But as we waited in that hotel lobby in Greensboro, chatting with Binghamton Athletic Director Joel Thirer, who, along with most of the team, has since been shown the door, nobody was talking about Beowulf. The entire university, administration and student body alike, was clearly behind the new direction, as if 12,000 people had all inhaled helium at once. And though Ron and I had discussed our own ambivalence during the road trip down to North Carolina -- I wore a SUNY-B Colonials windbreaker, not as a protest, but as a reminder of our school's roots -- we wasted no time in joining our younger brethren in revelry. (That's why, in fact, we ended up at the team hotel in the first place: we wanted to be sure that someone was were there to shout encouragement to the team as it left for the big game.)
Reverting back to my Pipe Dream reporting days, I brought up the name of Tim Schum, the retired Binghamton soccer coach who had been quoted in that scathing Times story about Binghamton's rapid basketball rise, the article just about everyone on this proud and exuberant night was trying to forget about. "They're on a very slippery slope," Schum had said in the article. "There is a double standard for what basketball will put up with compared to the standards for other sports. I don't know if it's written, but it's certainly understood."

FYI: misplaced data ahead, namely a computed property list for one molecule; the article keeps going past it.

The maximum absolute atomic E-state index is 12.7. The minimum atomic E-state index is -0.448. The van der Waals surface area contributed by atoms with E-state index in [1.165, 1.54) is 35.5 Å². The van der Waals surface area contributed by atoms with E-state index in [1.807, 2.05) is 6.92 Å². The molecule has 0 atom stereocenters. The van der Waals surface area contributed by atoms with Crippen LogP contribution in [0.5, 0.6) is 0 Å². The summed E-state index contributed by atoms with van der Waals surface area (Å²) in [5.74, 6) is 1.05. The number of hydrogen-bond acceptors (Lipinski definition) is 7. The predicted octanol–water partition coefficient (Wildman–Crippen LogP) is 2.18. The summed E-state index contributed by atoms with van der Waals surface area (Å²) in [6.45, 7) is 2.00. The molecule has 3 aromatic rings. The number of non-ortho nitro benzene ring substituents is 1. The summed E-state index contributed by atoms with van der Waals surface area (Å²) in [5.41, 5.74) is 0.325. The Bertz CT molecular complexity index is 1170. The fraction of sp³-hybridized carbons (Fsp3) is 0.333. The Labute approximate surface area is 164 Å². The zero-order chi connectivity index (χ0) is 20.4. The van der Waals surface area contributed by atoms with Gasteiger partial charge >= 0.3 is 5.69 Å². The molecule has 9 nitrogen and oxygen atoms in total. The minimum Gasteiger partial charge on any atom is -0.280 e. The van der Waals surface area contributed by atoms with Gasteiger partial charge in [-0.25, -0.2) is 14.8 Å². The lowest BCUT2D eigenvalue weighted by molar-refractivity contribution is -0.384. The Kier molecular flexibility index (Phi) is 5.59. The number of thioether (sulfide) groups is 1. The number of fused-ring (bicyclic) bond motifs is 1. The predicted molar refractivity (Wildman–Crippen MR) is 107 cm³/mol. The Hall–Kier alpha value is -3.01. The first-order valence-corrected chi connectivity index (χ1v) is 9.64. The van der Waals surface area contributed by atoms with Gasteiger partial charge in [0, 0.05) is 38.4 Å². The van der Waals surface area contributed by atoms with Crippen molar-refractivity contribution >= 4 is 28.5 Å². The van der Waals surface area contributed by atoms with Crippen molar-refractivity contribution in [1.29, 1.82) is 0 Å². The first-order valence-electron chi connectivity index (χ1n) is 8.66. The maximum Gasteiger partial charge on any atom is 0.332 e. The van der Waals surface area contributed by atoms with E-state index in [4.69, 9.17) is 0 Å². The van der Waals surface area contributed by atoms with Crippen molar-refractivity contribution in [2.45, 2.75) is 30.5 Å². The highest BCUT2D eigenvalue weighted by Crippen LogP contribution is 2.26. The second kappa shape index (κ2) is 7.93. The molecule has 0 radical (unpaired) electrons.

"He's gone off the deep end," was Athletic Director Thirer's response, shaking his head in disappointment at the coach's rogue comments and indicating he had had enough of loose canons like Schum.
Now, amidst the ruins, it's clear that Coach Schum had his feet planted on the ground. It was everyone else who had taken the dizzying plunge. All those years wanting to be like Duke. If only we had tried to be more like SUNY-B instead.